Art

How the Simpsons' Matt Groening helped Apple tell us who needed a computer

Before he made the Simpsons' a household name and cultural icon, Matt Groening helped Apple convince regular people that the machines that once filled rooms, punched cards, and ran industries belonged in their lives and in their homes. Linus Edwards of VintageZen writes:

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Here's what a deep-fried iPhone and iPad look like

A new York Arist by the name of Henry Hargreaves has recently unveiled a new installation appropriately dubbed Deep Fried Gadgets, featuring an iPhone and iPad coated in greasy goodness.

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iPads mashed together for timelapse billboard video

This cute little indie photography project called Jumboltron is getting iPad owners together to make videos of putting all of their tablets together into a grid and showing larger images.

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Griffin and Crayola partner to bring ColorStudio HD to iPad

Griffin and Crayola in a joint venture have announced that ColorStudio HD will be coming to the iPad in the Spring. ColorStudio HD combines a Crayola iMarker (stylus) and an interactive coloring book app aimed squarely at entertaining the little ones.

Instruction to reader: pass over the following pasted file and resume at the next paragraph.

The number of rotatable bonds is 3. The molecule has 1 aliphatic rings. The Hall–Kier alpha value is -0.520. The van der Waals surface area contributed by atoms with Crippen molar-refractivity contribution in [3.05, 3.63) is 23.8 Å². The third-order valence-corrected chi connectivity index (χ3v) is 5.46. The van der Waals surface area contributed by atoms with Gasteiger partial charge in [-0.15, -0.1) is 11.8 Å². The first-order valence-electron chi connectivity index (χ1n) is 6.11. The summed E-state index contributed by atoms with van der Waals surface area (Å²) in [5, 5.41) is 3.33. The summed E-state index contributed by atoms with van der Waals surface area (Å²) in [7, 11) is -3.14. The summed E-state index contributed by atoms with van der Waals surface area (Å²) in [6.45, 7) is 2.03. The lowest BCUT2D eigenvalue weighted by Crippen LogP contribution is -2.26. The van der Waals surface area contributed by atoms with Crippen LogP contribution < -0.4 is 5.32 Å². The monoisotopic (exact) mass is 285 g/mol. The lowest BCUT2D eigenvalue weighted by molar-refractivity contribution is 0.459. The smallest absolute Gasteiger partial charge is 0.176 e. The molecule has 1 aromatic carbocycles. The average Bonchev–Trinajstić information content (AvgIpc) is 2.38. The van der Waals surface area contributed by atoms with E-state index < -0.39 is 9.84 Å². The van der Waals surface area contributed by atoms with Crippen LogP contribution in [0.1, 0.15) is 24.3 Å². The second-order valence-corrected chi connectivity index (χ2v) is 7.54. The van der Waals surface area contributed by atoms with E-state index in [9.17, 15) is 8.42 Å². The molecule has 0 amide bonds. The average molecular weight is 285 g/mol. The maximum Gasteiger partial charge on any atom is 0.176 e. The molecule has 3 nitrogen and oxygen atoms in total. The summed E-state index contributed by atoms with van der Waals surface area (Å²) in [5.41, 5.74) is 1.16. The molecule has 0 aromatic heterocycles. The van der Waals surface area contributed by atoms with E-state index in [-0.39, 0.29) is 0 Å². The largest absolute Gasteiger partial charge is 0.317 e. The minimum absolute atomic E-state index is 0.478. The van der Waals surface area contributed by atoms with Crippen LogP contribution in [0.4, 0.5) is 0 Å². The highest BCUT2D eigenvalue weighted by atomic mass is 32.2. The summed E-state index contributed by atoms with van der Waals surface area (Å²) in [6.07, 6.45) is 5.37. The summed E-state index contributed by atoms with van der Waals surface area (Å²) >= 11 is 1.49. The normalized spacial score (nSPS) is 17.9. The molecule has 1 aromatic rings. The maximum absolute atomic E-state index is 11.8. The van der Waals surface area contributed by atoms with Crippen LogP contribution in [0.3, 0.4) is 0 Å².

Remember last year’s summer vacation? Are we there yet Dad? How much further Dad? Well hopefully when this app launches, those days will be gone. Simply pass your beloved iPad into the back of the car and you won’t hear another word until you get there. Crayola has long been a favorite with the younger generation, add in the iPad and this app is a winner for the children!

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Artist Paints Cover for New Yorker Magazine -- on iPhone!

The New Yorker (via Engadget Mobile) has an amazing cover for their June issue that was painted... on an iPhone!

Jorge Colombo used the app, Brushes ($4.99 - iTunes link) to create the work. He told the New York Times that the iPhone:

“made it easy for me to sketch without having to carry all my pens and brushes and notepads with me, and I like the fact that I am drawing with a set of tools that anybody can have easily in their pocket,” he said. There is one other advantage of the phone, too: no one notices he is drawing. Mr. Colombo said he stood on 42nd Street for about an hour with no interruptions.

The editors liked the more organic, dream-like quality of the iPhone image, not as sharp or technical as typical electronic renderings.

We like it too. Video after the break!

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